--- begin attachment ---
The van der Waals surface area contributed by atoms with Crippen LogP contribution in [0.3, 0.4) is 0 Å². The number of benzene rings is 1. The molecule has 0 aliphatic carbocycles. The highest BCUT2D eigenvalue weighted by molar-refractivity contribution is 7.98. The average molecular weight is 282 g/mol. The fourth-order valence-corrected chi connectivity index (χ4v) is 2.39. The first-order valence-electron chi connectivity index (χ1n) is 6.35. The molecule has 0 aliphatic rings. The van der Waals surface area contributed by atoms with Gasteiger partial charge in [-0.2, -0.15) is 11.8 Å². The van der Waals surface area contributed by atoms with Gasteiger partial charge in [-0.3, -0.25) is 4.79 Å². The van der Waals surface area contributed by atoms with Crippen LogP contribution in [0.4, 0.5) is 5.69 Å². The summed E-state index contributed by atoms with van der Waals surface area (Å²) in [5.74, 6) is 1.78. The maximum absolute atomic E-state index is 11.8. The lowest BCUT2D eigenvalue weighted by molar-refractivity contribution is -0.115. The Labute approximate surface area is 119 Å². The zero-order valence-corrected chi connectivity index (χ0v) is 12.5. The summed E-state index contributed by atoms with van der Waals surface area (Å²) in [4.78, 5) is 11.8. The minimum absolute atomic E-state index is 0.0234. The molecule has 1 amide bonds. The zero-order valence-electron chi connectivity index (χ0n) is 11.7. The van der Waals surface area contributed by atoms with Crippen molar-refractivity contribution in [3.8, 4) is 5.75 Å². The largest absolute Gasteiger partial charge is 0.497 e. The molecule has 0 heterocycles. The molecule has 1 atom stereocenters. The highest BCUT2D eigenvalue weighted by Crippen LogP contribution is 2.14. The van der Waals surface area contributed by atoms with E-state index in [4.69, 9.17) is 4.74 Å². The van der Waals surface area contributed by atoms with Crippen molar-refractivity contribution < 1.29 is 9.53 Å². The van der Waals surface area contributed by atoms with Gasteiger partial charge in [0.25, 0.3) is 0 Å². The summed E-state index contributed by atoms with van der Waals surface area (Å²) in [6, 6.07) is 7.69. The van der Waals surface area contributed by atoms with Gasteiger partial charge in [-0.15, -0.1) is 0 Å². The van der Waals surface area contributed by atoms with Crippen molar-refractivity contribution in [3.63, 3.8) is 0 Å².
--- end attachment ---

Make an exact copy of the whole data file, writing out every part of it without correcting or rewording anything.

The van der Waals surface area contributed by atoms with Crippen LogP contribution in [0.3, 0.4) is 0 Å². The number of benzene rings is 1. The molecule has 0 aliphatic carbocycles. The highest BCUT2D eigenvalue weighted by molar-refractivity contribution is 7.98. The average molecular weight is 282 g/mol. The fourth-order valence-corrected chi connectivity index (χ4v) is 2.39. The first-order valence-electron chi connectivity index (χ1n) is 6.35. The molecule has 0 aliphatic rings. The van der Waals surface area contributed by atoms with Gasteiger partial charge in [-0.2, -0.15) is 11.8 Å². The van der Waals surface area contributed by atoms with Gasteiger partial charge in [-0.3, -0.25) is 4.79 Å². The van der Waals surface area contributed by atoms with Crippen LogP contribution in [0.4, 0.5) is 5.69 Å². The summed E-state index contributed by atoms with van der Waals surface area (Å²) in [5.74, 6) is 1.78. The maximum absolute atomic E-state index is 11.8. The lowest BCUT2D eigenvalue weighted by molar-refractivity contribution is -0.115. The Labute approximate surface area is 119 Å². The zero-order valence-corrected chi connectivity index (χ0v) is 12.5. The summed E-state index contributed by atoms with van der Waals surface area (Å²) in [4.78, 5) is 11.8. The minimum absolute atomic E-state index is 0.0234. The molecule has 1 amide bonds. The zero-order valence-electron chi connectivity index (χ0n) is 11.7. The van der Waals surface area contributed by atoms with Crippen molar-refractivity contribution in [3.8, 4) is 5.75 Å². The largest absolute Gasteiger partial charge is 0.497 e. The molecule has 0 heterocycles. The molecule has 1 atom stereocenters. The highest BCUT2D eigenvalue weighted by Crippen LogP contribution is 2.14. The van der Waals surface area contributed by atoms with E-state index in [4.69, 9.17) is 4.74 Å². The van der Waals surface area contributed by atoms with Crippen molar-refractivity contribution < 1.29 is 9.53 Å². The van der Waals surface area contributed by atoms with Gasteiger partial charge in [0.25, 0.3) is 0 Å². The summed E-state index contributed by atoms with van der Waals surface area (Å²) in [6, 6.07) is 7.69. The van der Waals surface area contributed by atoms with Gasteiger partial charge in [-0.15, -0.1) is 0 Å². The van der Waals surface area contributed by atoms with Crippen molar-refractivity contribution in [3.63, 3.8) is 0 Å².